Jack Eichel, maybe more than anyone in hockey, believes off-ice relationships contribute to on-ice success. He credits his friendship with college linemates for leading him to the Hobey Baker Award. He praises team-wide camaraderie for carrying Boston University to the national championship game.
So as he wrapped up his impressive rookie season, it was no surprise to hear him say his budding friendship with Sam Reinhart is the reason they finished the year as Buffalo’s no-look passing, goal-celebrating duo.
“On-ice chemistry starts off the ice, and your personal relationship with someone can definitely help the way you play on the ice,” Eichel said. “I think that’s the case here. Sam and I have a really good relationship off the ice. We do a lot together. We room on the road together. It seems like we’re always together.
“We both understand each other and understand the players that we are and understand the player that the other person is. I think we feed off each other well.”
There’s no question. Eichel and Reinhart became regular linemates March 1, and they combined for 12 goals and 29 points in 18 games. One decision about next season is so simple that coach Dan Bylsma has made it six months before the puck drops.
Eichel and Reinhart will be Sabres linemates again.
“That one I have written down for next year,” Bylsma said.
When Buffalo drafted Eichel and Reinhart with back-to-back No. 2 picks, it was easy to see the players would be key parts of the rebuild. It was harder to envision them doing it together. Both were drafted as centers, so folks figured they would be a one-two punch rather than a right-hand haymaker.
After coming together for the last month of the season, it’s hard to imagine them playing apart.
“It certainly took some time to get used to each other,” Reinhart said. “Once we did, I think it made us better.
“As soon as the puck gets on my stick, and I think vice versa as well, I’m looking for him. He’s going to get open. He’s going to be there to make the play. I think it goes both ways. We’re looking for each other now. We’ve come a long way together.”
They’ve also come a long way individually. For Eichel, everything changed with a trip home.
The 19-year-old woke up Christmas morning in Massachusetts as a solid rookie contributor. He had nine goals and 16 points in 34 games, not bad for a teenager feeling his way through the best league in the world. But he wanted to be more than part of the team. He wanted to be a difference maker.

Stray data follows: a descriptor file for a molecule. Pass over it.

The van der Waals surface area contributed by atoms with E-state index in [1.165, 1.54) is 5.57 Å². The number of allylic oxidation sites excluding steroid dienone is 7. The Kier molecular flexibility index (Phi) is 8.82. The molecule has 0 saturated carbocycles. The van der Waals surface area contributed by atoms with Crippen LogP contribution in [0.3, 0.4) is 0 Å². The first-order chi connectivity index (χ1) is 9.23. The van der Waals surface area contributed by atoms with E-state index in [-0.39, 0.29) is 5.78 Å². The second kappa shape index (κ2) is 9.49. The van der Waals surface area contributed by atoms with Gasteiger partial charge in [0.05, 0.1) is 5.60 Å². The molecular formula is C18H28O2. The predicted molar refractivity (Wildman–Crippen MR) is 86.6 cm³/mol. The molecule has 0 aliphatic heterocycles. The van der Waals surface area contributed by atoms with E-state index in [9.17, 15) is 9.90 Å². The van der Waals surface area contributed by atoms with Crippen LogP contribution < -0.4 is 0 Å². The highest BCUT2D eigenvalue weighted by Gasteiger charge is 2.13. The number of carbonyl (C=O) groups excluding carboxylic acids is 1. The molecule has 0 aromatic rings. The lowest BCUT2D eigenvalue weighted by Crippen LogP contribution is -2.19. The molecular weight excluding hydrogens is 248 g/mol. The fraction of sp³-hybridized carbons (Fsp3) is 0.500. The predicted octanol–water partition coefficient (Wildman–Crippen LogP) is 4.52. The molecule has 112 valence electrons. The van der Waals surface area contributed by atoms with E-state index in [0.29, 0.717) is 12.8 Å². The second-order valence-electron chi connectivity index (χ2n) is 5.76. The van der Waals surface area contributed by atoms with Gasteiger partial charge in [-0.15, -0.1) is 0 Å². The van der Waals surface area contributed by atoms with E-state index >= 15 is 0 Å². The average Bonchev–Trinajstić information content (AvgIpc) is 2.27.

In the 47 games after Christmas, Eichel put up 15 goals, 25 assists and 40 points. He finished with 24 goals and 56 points, becoming the first rookie to lead the Sabres in goals since Ray Sheppard in 1987-88.
“I kind of took that turn after Christmastime,” he said. “I started to take more onus in my own game and take more responsibility and expect more out of myself.”
The Sabres noticed.
“The biggest thing is what he can do at top speed, and that speed is a speed I can’t get to and a lot of guys in the league can’t get to,” said center Ryan O’Reilly, who praised Eichel’s shot and puck protection. “He generates so much. He’s a dangerous player. He gets a step on you, he’s going to make something happen.
“He’s only going to grow his game in other areas and be more dangerous.”
Buffalo hopes Eichel’s potential entices top free agents to join him. Wingers with scoring talent are fond of centers who have the puck.
“He’s a dynamic young center who could possibly be the best player or in the conversation for best player in this league in the next couple years,” General Manager Tim Murray said. “If I’m a winger, if I’m looking around the league, that’s one guy that I definitely want to play with. If I’m a goal scorer, I would love for Buffalo to give me a chance.”
For Reinhart, the transformation from wide-eyed rookie to regular performer came in October in Tampa Bay. After not being a lock to make the team, he scuffled through the opening four games with just 11:05 of ice time. He got a chance alongside Tyler Ennis and Ryan O’Reilly, and he scored his first NHL goal just 2:52 into the game.
“From there my confidence took off and I was able to get back to my game,” said Reinhart, who finished second on the Sabres with 23 goals while adding 19 assists. “Coming in at a young age, I think success is if you get better every day. For the most part, I was able to do that.”
Reinhart’s improvement as a 20-year-old came in virtually every category, from strength to speed to stamina. The two biggest advances were his shot and ability to tip pucks. He was a regular in front of the net, deflecting shots and screening goaltenders.
“There hasn’t been a year when I’ve been there more than I have this year,” Reinhart said. “The puck’s got to get there eventually. Obviously, I’ve been playing with some pretty good players, and they’re going to get the puck there. I’ve learned to put that in my game when it’s needed.
“If I can put the same work in that I did last summer, that’ll be a good summer for me.”
Despite the tangible improvement for both players, neither is content. They feel they have much more to give.
“I’m pretty happy with it but never satisfied,” Eichel said. “For me, it’s going home, getting better at things I think I can get better at in the offseason and coming back with more responsibility in that second year and helping this team try to make the playoffs.
“I started to get better as the season went on, and hopefully I can take that next turn next year.”